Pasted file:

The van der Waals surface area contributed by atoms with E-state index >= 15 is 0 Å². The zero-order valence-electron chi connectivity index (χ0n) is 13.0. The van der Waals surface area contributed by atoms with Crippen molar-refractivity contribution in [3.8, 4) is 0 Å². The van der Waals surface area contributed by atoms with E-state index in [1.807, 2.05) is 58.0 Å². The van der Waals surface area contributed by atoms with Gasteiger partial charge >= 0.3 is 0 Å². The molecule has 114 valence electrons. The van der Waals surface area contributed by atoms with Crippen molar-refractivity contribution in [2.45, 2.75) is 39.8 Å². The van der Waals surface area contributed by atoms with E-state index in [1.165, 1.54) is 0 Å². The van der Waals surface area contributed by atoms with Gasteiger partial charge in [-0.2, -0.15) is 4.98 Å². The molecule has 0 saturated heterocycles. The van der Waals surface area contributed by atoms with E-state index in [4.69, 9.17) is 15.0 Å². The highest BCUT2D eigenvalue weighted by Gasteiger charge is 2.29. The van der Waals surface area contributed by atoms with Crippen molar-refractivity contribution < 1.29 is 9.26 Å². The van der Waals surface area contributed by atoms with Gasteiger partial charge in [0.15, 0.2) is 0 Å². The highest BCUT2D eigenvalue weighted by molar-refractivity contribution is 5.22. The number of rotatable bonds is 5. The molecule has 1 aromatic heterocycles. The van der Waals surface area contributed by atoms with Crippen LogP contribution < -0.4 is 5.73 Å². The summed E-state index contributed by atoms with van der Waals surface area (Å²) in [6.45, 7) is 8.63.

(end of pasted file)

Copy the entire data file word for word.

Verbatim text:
The van der Waals surface area contributed by atoms with E-state index >= 15 is 0 Å². The zero-order valence-electron chi connectivity index (χ0n) is 13.0. The van der Waals surface area contributed by atoms with Crippen molar-refractivity contribution in [3.8, 4) is 0 Å². The van der Waals surface area contributed by atoms with E-state index in [1.807, 2.05) is 58.0 Å². The van der Waals surface area contributed by atoms with Gasteiger partial charge >= 0.3 is 0 Å². The molecule has 114 valence electrons. The van der Waals surface area contributed by atoms with Crippen molar-refractivity contribution in [2.45, 2.75) is 39.8 Å². The van der Waals surface area contributed by atoms with E-state index in [1.165, 1.54) is 0 Å². The van der Waals surface area contributed by atoms with Gasteiger partial charge in [-0.2, -0.15) is 4.98 Å². The molecule has 0 saturated heterocycles. The van der Waals surface area contributed by atoms with E-state index in [4.69, 9.17) is 15.0 Å². The highest BCUT2D eigenvalue weighted by Gasteiger charge is 2.29. The van der Waals surface area contributed by atoms with Crippen molar-refractivity contribution < 1.29 is 9.26 Å². The van der Waals surface area contributed by atoms with Gasteiger partial charge in [0.15, 0.2) is 0 Å². The highest BCUT2D eigenvalue weighted by molar-refractivity contribution is 5.22. The number of rotatable bonds is 5. The molecule has 1 aromatic heterocycles. The van der Waals surface area contributed by atoms with Crippen LogP contribution < -0.4 is 5.73 Å². The summed E-state index contributed by atoms with van der Waals surface area (Å²) in [6.45, 7) is 8.63.